Book Review: “Now That You Mention It” by Kristan Higgins

Now That You Mention It is the latest novel by New York Times bestselling novelist Kristan Higgins. Higgins has written over a dozen novels, most in the romance category. Now That You Mention It is a much more mainstream novel that tells the story of Nora Stuart, a bright young doctor whose whole life falls apart after a “big, bad incident.” When her boyfriend leaves her for another woman, Nora decides to take some time out and return to her family home on Scupper Island in Maine. What follows is an insightful and heartwarming journey into a young woman’s past and a mending of her future.

Nora Stuart has always been a smart, driven loner. Her father abandoned her, her sister and mother when Nora was eleven, creating a divide between sisters who once were close. Lily ended up being the popular one at school, leaving her nerdy and overweight sister to face the wrath and bullying of their classmates. After Nora outsmarts the school’s popular and handsome football player, and she actually starts receiving death threats, she escapes to college in Boston and begins to redesign herself into the driven, brilliant, professional gastroenterologist that she currently is.

Her perfectly crafted new life comes crashing down when a “big, bad event” devastates her life and her relationship with her boyfriend, Bobby, a flirtatious emergency room hotshot doctor. After getting hit by an exterminator truck, Nora realizes she needs to slow down and re-evaluate her life, and reluctantly decides to return home to a small island off the coast of Maine. Nora’s mother has always been stern and distant, and at the moment is looking after her sister’s niece, Poe, while Lily is in jail for drug related crimes. Yes, this a family that has definitely put the “fun in dysfunctional.”

Additionally, returning to the island brings up other remnants of Nora’s past, including angry former classmates – and angry former classmates’ parents – who still haven’t forgiven her for “taking opportunities” away from them, as they saw it. Nora also has to deal with Sullivan Fletcher, her secret high school crush. Nora is also moved to re-open her investigation into her idolized father’s disappearance, re-establish contact with her estranged sister, and come to terms with the shocking occurrence that nearly cost her her life the previous year.

While there are elements of romance in the novel, I wouldn’t really classify it as a romance novel. It addresses issues such as troubled childhood, the effects of a parent’s abandonment, hiding behind a created persona, dealing with personal physical violations, reaching out to form new bonds, and finally, learning how to be happy living inside your own skin. This book made me laugh and cry, and absolutely feel for the main character Nora.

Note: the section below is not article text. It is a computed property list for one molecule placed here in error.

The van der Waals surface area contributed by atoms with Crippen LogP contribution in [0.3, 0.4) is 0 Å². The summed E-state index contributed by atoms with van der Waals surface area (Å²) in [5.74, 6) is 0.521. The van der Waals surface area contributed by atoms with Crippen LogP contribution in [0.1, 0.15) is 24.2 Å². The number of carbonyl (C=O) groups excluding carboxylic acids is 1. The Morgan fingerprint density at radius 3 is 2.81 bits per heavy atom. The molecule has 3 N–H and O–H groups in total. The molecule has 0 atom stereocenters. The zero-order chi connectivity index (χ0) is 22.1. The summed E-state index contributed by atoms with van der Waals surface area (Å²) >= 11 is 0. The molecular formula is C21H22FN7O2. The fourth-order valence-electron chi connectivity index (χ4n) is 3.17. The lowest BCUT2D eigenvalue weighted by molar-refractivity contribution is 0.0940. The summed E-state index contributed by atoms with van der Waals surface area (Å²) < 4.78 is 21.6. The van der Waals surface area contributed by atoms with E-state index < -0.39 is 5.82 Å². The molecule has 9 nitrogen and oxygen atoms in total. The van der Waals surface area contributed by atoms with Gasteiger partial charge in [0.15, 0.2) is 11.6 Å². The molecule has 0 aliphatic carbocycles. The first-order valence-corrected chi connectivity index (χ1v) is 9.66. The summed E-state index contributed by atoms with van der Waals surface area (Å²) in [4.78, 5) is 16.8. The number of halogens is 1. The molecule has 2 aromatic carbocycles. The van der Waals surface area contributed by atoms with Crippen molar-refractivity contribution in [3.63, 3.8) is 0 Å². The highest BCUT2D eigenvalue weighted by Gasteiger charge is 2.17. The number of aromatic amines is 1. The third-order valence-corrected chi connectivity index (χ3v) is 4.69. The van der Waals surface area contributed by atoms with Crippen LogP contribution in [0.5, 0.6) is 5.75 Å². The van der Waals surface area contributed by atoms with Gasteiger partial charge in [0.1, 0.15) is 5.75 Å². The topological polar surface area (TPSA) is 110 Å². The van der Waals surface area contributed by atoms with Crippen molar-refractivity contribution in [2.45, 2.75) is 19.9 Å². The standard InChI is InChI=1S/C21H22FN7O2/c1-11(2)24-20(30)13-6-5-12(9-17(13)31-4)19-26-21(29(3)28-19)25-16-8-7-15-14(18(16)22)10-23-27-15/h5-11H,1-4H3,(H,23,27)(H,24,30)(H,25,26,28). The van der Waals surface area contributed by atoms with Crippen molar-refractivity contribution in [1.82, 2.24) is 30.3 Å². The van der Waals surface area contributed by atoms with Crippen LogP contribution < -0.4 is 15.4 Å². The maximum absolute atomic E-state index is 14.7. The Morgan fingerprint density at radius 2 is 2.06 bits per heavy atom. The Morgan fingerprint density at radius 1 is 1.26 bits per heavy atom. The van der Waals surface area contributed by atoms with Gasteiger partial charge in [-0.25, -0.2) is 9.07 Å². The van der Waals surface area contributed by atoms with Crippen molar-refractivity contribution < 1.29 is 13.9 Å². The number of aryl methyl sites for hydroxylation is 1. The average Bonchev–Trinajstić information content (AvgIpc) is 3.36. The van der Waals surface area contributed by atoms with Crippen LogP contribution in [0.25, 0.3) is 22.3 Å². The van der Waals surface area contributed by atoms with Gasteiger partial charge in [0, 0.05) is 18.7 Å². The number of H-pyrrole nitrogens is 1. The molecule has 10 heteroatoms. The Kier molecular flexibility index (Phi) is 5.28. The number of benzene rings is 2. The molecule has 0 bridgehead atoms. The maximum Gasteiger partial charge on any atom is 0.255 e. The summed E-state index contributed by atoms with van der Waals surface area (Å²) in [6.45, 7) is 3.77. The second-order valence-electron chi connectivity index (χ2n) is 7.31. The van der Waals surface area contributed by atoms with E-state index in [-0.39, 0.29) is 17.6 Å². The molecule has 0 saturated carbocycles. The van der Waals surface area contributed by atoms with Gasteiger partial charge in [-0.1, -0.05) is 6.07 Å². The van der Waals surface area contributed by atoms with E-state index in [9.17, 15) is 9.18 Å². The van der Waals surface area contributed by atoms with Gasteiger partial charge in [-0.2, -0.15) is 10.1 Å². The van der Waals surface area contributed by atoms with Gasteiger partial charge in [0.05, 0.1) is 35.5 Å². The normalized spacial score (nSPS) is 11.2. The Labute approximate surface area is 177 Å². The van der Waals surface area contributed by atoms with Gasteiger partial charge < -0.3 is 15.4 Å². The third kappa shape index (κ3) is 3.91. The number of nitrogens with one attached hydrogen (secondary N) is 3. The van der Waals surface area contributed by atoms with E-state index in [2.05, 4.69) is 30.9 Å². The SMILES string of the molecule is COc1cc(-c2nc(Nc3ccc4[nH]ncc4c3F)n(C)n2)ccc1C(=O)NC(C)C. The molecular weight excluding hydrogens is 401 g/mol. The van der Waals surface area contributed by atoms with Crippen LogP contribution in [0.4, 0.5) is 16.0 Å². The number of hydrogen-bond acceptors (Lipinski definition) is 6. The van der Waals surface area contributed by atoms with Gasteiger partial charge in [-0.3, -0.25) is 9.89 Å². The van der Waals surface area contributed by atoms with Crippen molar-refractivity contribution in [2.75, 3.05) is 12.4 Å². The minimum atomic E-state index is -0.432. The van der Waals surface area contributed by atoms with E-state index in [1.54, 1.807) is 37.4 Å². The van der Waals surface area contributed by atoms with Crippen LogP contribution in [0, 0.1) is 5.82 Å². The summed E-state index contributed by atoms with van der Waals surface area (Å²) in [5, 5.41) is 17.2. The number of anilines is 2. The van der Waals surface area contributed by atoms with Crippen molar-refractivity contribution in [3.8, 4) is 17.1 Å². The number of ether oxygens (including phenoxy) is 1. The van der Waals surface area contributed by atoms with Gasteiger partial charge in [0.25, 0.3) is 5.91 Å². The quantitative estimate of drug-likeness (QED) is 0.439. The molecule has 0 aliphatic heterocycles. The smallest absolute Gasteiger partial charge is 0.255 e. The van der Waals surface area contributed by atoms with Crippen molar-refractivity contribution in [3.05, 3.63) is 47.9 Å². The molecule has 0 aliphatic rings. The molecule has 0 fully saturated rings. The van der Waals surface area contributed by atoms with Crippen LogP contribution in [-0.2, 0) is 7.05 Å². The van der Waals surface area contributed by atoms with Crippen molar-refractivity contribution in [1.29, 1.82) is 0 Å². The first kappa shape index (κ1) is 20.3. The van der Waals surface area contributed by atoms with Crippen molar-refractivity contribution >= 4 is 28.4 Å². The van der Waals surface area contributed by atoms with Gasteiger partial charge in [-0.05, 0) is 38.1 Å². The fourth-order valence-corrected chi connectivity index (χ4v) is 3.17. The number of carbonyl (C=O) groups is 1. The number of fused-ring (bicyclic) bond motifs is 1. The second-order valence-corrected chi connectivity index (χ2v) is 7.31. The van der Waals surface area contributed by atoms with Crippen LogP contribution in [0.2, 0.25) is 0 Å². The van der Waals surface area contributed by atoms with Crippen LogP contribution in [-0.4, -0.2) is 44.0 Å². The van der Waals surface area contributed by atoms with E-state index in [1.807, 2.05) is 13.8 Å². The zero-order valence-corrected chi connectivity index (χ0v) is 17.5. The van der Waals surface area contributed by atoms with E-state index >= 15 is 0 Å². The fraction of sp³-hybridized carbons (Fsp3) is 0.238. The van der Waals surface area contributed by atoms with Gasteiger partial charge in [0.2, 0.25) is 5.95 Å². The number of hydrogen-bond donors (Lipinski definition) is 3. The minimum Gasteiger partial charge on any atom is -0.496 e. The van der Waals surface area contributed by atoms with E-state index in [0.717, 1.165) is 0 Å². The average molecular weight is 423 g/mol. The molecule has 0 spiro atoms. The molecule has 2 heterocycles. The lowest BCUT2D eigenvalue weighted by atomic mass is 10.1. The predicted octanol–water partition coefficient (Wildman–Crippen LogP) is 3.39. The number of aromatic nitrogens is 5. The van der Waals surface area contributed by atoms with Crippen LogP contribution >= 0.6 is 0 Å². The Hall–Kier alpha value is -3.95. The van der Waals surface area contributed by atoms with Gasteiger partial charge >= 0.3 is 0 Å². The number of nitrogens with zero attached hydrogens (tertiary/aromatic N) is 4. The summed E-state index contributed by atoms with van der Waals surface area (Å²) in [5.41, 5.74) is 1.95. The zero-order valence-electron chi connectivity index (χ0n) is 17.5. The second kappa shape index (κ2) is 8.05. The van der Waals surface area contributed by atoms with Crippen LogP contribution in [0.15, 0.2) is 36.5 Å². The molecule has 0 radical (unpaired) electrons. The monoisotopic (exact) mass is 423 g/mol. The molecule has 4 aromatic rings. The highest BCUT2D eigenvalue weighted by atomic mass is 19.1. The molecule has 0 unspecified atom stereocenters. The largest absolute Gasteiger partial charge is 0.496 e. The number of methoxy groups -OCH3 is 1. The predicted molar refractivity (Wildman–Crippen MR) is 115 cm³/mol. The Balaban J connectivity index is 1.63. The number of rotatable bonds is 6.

I loved Nora from the very first line of the book, “The first thought I had after I died was: How will my dog deal with this?” She’s funny, she’s self-deprecating, observant and caring. She reaches out to the people around her, although she is far too nice to people she should have cut out long ago, aka Bobby, the player ER doctor she’s lived with for almost a year. I could relate to her, especially when she talks about her high school years. I enjoyed all of her encounters with her patients, as well as her struggles to reach out to a recaltricint Poe. Her relationship with her stern and distant mother is interesting and takes a few wild and unexpected turn. Two of my favorite scenes in the novel feature Nora and her mother – a hilarious and outrageous party that Nora throws in order to set Mom up with some of Scupper Island’s most eligible, single, older men, and an evening meal that involves Nora’s date and gives new meaning to the term “cooking a bird for dinner.”

The many plot twists kept me turning pages, and the reveal of the “big bad incident” chilled me to the bone. The bursts of Nora’s humor kept me laughing, even through the dark times in her life. Higgins is a natural at comedic turn of phrase, and I could really feel she cared about the characters and places she writes about. There’s a whole lot of heart in this novel.

Higgins writes extremely well and knows how to engage a reader. After finishing Now That You Mention It, I immediately went out and sought out her previous novels. She has made a fan out of me, and Now That You Mention It is permanently on my keeper shelf. I highly recommend this novel to lovers of family and women’s fiction.

For more on Kristan, visit her website.

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